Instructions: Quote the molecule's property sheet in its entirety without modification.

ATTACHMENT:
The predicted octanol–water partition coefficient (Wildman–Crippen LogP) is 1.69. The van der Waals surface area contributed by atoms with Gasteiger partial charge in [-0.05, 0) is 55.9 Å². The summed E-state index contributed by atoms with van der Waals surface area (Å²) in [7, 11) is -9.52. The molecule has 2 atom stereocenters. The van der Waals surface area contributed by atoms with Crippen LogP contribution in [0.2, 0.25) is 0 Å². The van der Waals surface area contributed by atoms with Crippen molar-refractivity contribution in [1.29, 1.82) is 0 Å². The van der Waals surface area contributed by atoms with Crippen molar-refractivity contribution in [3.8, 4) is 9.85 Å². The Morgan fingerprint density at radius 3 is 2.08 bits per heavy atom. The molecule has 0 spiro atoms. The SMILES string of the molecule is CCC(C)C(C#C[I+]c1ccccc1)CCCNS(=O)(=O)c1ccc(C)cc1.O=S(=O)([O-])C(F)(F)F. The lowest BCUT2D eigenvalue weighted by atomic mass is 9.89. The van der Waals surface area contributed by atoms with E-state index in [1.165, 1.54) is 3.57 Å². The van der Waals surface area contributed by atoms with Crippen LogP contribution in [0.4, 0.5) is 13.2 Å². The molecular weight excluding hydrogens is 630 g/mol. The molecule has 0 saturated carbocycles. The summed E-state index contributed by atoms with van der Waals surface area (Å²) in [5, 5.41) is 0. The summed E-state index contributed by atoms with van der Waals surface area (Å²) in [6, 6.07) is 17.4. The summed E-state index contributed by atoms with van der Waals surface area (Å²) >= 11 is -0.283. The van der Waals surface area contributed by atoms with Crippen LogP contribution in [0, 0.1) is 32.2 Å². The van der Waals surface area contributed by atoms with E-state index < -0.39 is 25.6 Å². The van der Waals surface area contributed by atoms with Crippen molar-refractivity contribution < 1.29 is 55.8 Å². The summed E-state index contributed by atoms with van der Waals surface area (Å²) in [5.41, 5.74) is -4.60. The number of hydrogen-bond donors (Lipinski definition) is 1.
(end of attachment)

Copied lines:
The predicted octanol–water partition coefficient (Wildman–Crippen LogP) is 1.69. The van der Waals surface area contributed by atoms with Gasteiger partial charge in [-0.05, 0) is 55.9 Å². The summed E-state index contributed by atoms with van der Waals surface area (Å²) in [7, 11) is -9.52. The molecule has 2 atom stereocenters. The van der Waals surface area contributed by atoms with Crippen LogP contribution in [0.2, 0.25) is 0 Å². The van der Waals surface area contributed by atoms with Crippen molar-refractivity contribution in [1.29, 1.82) is 0 Å². The van der Waals surface area contributed by atoms with Crippen molar-refractivity contribution in [3.8, 4) is 9.85 Å². The Morgan fingerprint density at radius 3 is 2.08 bits per heavy atom. The molecule has 0 spiro atoms. The SMILES string of the molecule is CCC(C)C(C#C[I+]c1ccccc1)CCCNS(=O)(=O)c1ccc(C)cc1.O=S(=O)([O-])C(F)(F)F. The lowest BCUT2D eigenvalue weighted by atomic mass is 9.89. The van der Waals surface area contributed by atoms with E-state index in [1.165, 1.54) is 3.57 Å². The van der Waals surface area contributed by atoms with Crippen LogP contribution in [0.4, 0.5) is 13.2 Å². The molecular weight excluding hydrogens is 630 g/mol. The molecule has 0 saturated carbocycles. The summed E-state index contributed by atoms with van der Waals surface area (Å²) in [5, 5.41) is 0. The summed E-state index contributed by atoms with van der Waals surface area (Å²) in [6, 6.07) is 17.4. The summed E-state index contributed by atoms with van der Waals surface area (Å²) >= 11 is -0.283. The van der Waals surface area contributed by atoms with Crippen LogP contribution in [0, 0.1) is 32.2 Å². The van der Waals surface area contributed by atoms with E-state index < -0.39 is 25.6 Å². The van der Waals surface area contributed by atoms with Crippen molar-refractivity contribution < 1.29 is 55.8 Å². The summed E-state index contributed by atoms with van der Waals surface area (Å²) in [5.41, 5.74) is -4.60. The number of hydrogen-bond donors (Lipinski definition) is 1.